Michael Oberholtzer (foreground) plays relief pitcher Shane Mungitt

While there are still relevant reasons to produce this tale in 2022, like any well-worn jersey, it is beginning to fray. Society has mostly moved on from where we were in 2002. A major sports figure revealing a same-sex preference no longer holds the shock value it once did. We’ve also raised our collective awareness regarding issues of bullying, consent and sexual violence. Our revised perspective may make us feel differently about the characters now than perhaps we did during the play’s first run. But that could also be a point of the writing – maybe the good people aren’t all good and the bad people aren’t all bad.

Patrick J. Adams and company

Smartly, this sleek production doesn’t try to shock. As Greenberg positions one man basically at the top of society, another man solidly in the middle and yet another man seemingly coming up from the bottom, Scott Ellis’s sensitive and knowing direction instead leans more into the inner pain caused by each man’s constrictions and the consequences when each man either chooses, or is forced into release, from his respective limitation. Still, Ellis could probably have gone a bit further in teasing out the risk of being a newly out gay man in an extremely straight, male environment. While the character is written to handle all of this without a flinch, does that inner gay kid who had to police his feelings in the showers after high school baseball practice ever really go away? And speaking of showers, the play’s heralded inclusion of full, male nudity is handled in such a matter-of-fact way that any initial salacious thoughts are soon dispersed and the men onstage quickly become just guys in a locker room. That the actors can seem so comfortable while completely naked onstage must be attributed to the excellent work of Intimacy Consultants Rick Sordelet and Christian Kelly-Sordelet.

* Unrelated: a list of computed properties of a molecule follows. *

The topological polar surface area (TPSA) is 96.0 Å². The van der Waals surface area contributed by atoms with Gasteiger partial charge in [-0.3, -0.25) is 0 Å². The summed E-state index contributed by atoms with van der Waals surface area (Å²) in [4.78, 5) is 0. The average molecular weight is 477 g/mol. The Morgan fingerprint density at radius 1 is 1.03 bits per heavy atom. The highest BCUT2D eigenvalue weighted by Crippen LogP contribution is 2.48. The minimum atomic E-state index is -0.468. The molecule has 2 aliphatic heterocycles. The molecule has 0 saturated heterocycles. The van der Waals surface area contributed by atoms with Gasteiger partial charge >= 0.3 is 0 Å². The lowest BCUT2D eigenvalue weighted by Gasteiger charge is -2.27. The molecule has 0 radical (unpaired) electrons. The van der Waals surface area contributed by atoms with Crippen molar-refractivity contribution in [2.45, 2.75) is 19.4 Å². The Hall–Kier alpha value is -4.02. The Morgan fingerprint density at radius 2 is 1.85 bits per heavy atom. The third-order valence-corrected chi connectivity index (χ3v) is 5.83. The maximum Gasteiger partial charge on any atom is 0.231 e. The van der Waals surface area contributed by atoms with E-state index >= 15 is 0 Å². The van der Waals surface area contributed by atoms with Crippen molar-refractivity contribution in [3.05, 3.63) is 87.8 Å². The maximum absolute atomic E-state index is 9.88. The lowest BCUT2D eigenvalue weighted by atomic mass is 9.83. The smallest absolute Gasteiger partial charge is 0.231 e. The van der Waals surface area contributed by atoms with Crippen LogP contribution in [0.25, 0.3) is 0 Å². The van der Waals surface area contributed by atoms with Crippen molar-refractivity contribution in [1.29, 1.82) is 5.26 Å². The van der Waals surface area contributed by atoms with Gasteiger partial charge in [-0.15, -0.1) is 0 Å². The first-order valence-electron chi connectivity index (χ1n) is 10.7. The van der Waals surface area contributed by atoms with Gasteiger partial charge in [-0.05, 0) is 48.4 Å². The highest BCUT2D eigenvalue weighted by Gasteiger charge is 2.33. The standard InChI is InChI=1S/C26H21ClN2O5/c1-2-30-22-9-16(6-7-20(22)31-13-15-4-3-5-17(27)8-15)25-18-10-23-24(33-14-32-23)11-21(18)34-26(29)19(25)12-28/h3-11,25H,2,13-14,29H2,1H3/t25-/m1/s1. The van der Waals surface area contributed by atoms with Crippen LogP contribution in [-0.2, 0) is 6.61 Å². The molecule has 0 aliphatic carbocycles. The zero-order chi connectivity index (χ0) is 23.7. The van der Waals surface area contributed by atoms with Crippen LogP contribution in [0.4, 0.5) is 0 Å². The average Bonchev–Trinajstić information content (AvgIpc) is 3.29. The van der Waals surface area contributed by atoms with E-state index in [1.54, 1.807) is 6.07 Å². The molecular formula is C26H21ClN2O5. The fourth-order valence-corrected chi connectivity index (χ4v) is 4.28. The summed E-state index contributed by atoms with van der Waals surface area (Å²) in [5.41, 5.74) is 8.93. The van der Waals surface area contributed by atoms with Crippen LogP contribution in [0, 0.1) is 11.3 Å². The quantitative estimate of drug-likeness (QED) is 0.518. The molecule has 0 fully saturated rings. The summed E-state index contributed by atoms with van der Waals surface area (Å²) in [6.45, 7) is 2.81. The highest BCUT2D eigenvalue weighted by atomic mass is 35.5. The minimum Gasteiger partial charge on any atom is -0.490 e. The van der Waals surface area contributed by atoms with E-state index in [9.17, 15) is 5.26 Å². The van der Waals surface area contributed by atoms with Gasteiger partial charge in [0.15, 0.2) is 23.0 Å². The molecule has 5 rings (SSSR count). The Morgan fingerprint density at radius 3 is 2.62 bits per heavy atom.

Patrick J. Adams

As narrator and team uniter Skippy Sunderstorm, Patrick J. Adams is the rock solid foundation upon which this team and production are built. Whether funny, snarky, condescending or understanding, Adams delights as an all-around Good Guy who may hold a few secrets himself. In having to continually switch from directly  addressing the audience to being in a  scene, Adams displays a unique ability to easily shift focus which keeps the play moving and the story building. Performing both trajectories with little obvious effort and an open heart, Adams’ vulnerability when talking with Darren about the reality of their friendship is quite moving.

Jesse Williams

As the man presumably at the top of society, Jesse Williams shines. He is perfectly cast in the role of baseball superstar Darren Lemming. His Darren so completely and naturally accepts his superiority in all things that, rather than being off-putting, he’s actually kind of charming. Williams also gilds Darren with a subtle, emotionally distant wall of protection. As an actor, Williams doesn’t take in his audience to the extent of his more stage-seasoned colleagues, yet this helps fuel the perception that Darren engages with people, but not really. In the few, brief moments that Williams allows Darren to drop his outer defense, his inner turmoil is heart-breaking to witness. In an impressive Broadway debut, Williams delivers an understated, humorous and powerful characterization.